Washington voters to weigh-in on controversial sex ed bill in November

A controversial bill regarding sex education has now reached a tipping point.

The bill, signed by Governor Jay Inslee last month, requires all public schools to provide comprehensive sexual health education to students.

It's been heavily debated by local politicians and now it seems it will be up to the voters in November to decide whether the law stays in place, or is repealed before going into effect.

Rep. Chris Gildon of Puyallup is one of the politicians who has been collecting signatures for a referendum to repeal the law mandating sex ed in schools.

"I've received more than 10,000 from folks in my district and across the state with opposition of the bill," says Gildon.

Gildon, who's running for senator, said they've gotten over 260,000 signatures, more than twice the amount needed to get the issue put on the ballot.

"It will make its way onto the ballot in November and the people are gonna have their ability to vote if they want comprehensive sex education in schools or if they don’t," he said.

The bill requires public schools to provide students with information that is medically and scientifically accurate and age-appropriate. In addition to safe sex, the curriculum cover topics on consent and identifying and responding to attitudes and behaviors that contribute to sexual violence.

The bill states the education plan must be consistent with the Washington State Health and Physical Education K-12 Learning Standards. Their guidelines indicate, for example, one topic for kindergartners would be safe and unwanted touch. For high-school students, one topic is the role hormones play in sexual behavior and decision making.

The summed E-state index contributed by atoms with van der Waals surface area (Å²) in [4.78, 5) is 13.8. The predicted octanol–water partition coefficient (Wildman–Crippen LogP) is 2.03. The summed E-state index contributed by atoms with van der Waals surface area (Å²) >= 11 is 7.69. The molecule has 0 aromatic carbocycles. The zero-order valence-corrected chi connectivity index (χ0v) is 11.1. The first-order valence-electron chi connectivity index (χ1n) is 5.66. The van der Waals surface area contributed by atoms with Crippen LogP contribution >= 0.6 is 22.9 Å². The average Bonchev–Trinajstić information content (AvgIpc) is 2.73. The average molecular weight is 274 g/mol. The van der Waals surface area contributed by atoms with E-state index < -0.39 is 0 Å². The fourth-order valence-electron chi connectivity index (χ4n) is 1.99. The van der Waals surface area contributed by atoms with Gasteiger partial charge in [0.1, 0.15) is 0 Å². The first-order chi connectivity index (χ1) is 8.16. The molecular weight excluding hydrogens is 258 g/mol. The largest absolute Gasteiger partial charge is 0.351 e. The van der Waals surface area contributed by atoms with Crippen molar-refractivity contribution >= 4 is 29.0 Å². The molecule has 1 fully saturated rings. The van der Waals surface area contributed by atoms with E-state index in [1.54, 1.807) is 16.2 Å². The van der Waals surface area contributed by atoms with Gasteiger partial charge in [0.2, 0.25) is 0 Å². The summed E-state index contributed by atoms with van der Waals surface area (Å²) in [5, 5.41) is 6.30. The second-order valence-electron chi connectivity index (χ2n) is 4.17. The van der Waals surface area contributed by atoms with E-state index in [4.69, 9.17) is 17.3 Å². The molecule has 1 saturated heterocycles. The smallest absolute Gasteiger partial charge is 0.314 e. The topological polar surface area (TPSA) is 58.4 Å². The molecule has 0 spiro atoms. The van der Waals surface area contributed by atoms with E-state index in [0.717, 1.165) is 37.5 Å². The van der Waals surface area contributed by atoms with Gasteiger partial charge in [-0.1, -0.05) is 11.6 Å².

The sex-ed bill also gives parents the choice to opt-out their child in classes covered by the bill.

"We can't end sexual assault if we can't talk about healthy relationships," said Mary Ellen Stone, executive director of King County Sexual Assault Resource Center.

Stone said her organization supports the bill because it's been proven that accurate, scientific information provided to kids and teens can help reduce their chances of becoming a victim and perpetrator of sexual assault.

"Young people are exposed to so much negative harmful inaccurate information, anything we can do to reduce that amount by putting in medically accurate, age-appropriate, culturally appropriate information, anyway we can kind of shift that is going to be really important," said Stone.

Those who oppose the bill say providing young people with that information isn't the school's place.

"This is something that has to do with parents rights of when and how their children gain this particular education, this is about parental rights, this is about family values," said Rep. Gildon.

Gildon said it should be up to parents when to introduce these topics to their children.

Stone agrees it's absolutely important for parents to discuss these topics with their children, but she states the community can't rely on this information to only come from a child's home.

Stone said half the victims her organization works with are kids and teens, a majority of whom are assaulted by a family member.

Both perspectives of the bill encourage voters to really get an understanding of what the law entails before come November.